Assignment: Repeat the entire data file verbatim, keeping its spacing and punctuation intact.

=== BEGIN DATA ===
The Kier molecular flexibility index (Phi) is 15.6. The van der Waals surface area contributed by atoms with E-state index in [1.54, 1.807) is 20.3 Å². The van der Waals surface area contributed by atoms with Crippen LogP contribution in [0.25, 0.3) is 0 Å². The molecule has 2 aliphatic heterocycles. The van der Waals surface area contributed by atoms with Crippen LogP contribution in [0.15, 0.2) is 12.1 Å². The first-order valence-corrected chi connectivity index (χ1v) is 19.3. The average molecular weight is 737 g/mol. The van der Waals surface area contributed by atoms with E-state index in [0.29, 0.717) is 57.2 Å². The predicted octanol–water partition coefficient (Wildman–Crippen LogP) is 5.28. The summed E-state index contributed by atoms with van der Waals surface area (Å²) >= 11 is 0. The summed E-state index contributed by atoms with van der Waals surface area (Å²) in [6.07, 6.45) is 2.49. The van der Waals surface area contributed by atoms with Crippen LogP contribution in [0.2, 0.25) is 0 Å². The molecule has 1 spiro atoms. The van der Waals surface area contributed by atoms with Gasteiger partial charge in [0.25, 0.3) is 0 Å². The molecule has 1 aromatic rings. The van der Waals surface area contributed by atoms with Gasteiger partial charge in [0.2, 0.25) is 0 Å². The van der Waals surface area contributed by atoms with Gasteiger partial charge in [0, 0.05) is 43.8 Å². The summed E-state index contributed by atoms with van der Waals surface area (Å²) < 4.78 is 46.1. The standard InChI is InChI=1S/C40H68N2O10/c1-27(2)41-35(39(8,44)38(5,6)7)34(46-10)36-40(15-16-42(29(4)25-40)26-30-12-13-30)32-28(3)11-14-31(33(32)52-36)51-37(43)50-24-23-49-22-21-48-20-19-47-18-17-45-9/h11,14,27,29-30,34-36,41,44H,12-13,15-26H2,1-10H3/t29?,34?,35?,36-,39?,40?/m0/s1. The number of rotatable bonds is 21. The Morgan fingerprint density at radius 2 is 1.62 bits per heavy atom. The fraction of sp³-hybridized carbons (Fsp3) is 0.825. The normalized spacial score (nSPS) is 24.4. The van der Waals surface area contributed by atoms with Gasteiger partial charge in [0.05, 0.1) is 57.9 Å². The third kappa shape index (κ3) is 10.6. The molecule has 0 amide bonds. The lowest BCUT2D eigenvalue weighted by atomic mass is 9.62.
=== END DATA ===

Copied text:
The Kier molecular flexibility index (Phi) is 15.6. The van der Waals surface area contributed by atoms with E-state index in [1.54, 1.807) is 20.3 Å². The van der Waals surface area contributed by atoms with Crippen LogP contribution in [0.25, 0.3) is 0 Å². The molecule has 2 aliphatic heterocycles. The van der Waals surface area contributed by atoms with Crippen LogP contribution in [0.15, 0.2) is 12.1 Å². The first-order valence-corrected chi connectivity index (χ1v) is 19.3. The average molecular weight is 737 g/mol. The van der Waals surface area contributed by atoms with E-state index in [0.29, 0.717) is 57.2 Å². The predicted octanol–water partition coefficient (Wildman–Crippen LogP) is 5.28. The summed E-state index contributed by atoms with van der Waals surface area (Å²) >= 11 is 0. The summed E-state index contributed by atoms with van der Waals surface area (Å²) in [6.07, 6.45) is 2.49. The van der Waals surface area contributed by atoms with Crippen LogP contribution in [0.2, 0.25) is 0 Å². The molecule has 1 spiro atoms. The van der Waals surface area contributed by atoms with Gasteiger partial charge in [0.25, 0.3) is 0 Å². The molecule has 1 aromatic rings. The van der Waals surface area contributed by atoms with Gasteiger partial charge in [0.2, 0.25) is 0 Å². The van der Waals surface area contributed by atoms with Gasteiger partial charge in [0, 0.05) is 43.8 Å². The summed E-state index contributed by atoms with van der Waals surface area (Å²) < 4.78 is 46.1. The standard InChI is InChI=1S/C40H68N2O10/c1-27(2)41-35(39(8,44)38(5,6)7)34(46-10)36-40(15-16-42(29(4)25-40)26-30-12-13-30)32-28(3)11-14-31(33(32)52-36)51-37(43)50-24-23-49-22-21-48-20-19-47-18-17-45-9/h11,14,27,29-30,34-36,41,44H,12-13,15-26H2,1-10H3/t29?,34?,35?,36-,39?,40?/m0/s1. The number of rotatable bonds is 21. The Morgan fingerprint density at radius 2 is 1.62 bits per heavy atom. The fraction of sp³-hybridized carbons (Fsp3) is 0.825. The normalized spacial score (nSPS) is 24.4. The van der Waals surface area contributed by atoms with Gasteiger partial charge in [0.05, 0.1) is 57.9 Å². The third kappa shape index (κ3) is 10.6. The molecule has 0 amide bonds. The lowest BCUT2D eigenvalue weighted by atomic mass is 9.62.